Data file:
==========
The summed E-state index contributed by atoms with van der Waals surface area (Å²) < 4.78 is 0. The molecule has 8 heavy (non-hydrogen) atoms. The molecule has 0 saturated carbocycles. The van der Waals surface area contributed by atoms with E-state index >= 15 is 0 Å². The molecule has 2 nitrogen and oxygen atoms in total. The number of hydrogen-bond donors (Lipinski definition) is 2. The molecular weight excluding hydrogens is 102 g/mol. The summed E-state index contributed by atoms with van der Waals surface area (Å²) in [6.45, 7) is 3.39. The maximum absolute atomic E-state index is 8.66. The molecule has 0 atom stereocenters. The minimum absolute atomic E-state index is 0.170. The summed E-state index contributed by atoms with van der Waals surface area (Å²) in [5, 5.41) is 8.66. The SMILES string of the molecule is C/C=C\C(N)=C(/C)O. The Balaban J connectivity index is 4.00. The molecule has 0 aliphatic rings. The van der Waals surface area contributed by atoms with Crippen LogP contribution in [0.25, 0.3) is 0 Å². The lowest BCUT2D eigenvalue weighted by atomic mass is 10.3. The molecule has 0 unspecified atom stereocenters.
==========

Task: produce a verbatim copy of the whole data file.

The summed E-state index contributed by atoms with van der Waals surface area (Å²) < 4.78 is 0. The molecule has 8 heavy (non-hydrogen) atoms. The molecule has 0 saturated carbocycles. The van der Waals surface area contributed by atoms with E-state index >= 15 is 0 Å². The molecule has 2 nitrogen and oxygen atoms in total. The number of hydrogen-bond donors (Lipinski definition) is 2. The molecular weight excluding hydrogens is 102 g/mol. The summed E-state index contributed by atoms with van der Waals surface area (Å²) in [6.45, 7) is 3.39. The maximum absolute atomic E-state index is 8.66. The molecule has 0 atom stereocenters. The minimum absolute atomic E-state index is 0.170. The summed E-state index contributed by atoms with van der Waals surface area (Å²) in [5, 5.41) is 8.66. The SMILES string of the molecule is C/C=C\C(N)=C(/C)O. The Balaban J connectivity index is 4.00. The molecule has 0 aliphatic rings. The van der Waals surface area contributed by atoms with Crippen LogP contribution in [0.25, 0.3) is 0 Å². The lowest BCUT2D eigenvalue weighted by atomic mass is 10.3. The molecule has 0 unspecified atom stereocenters.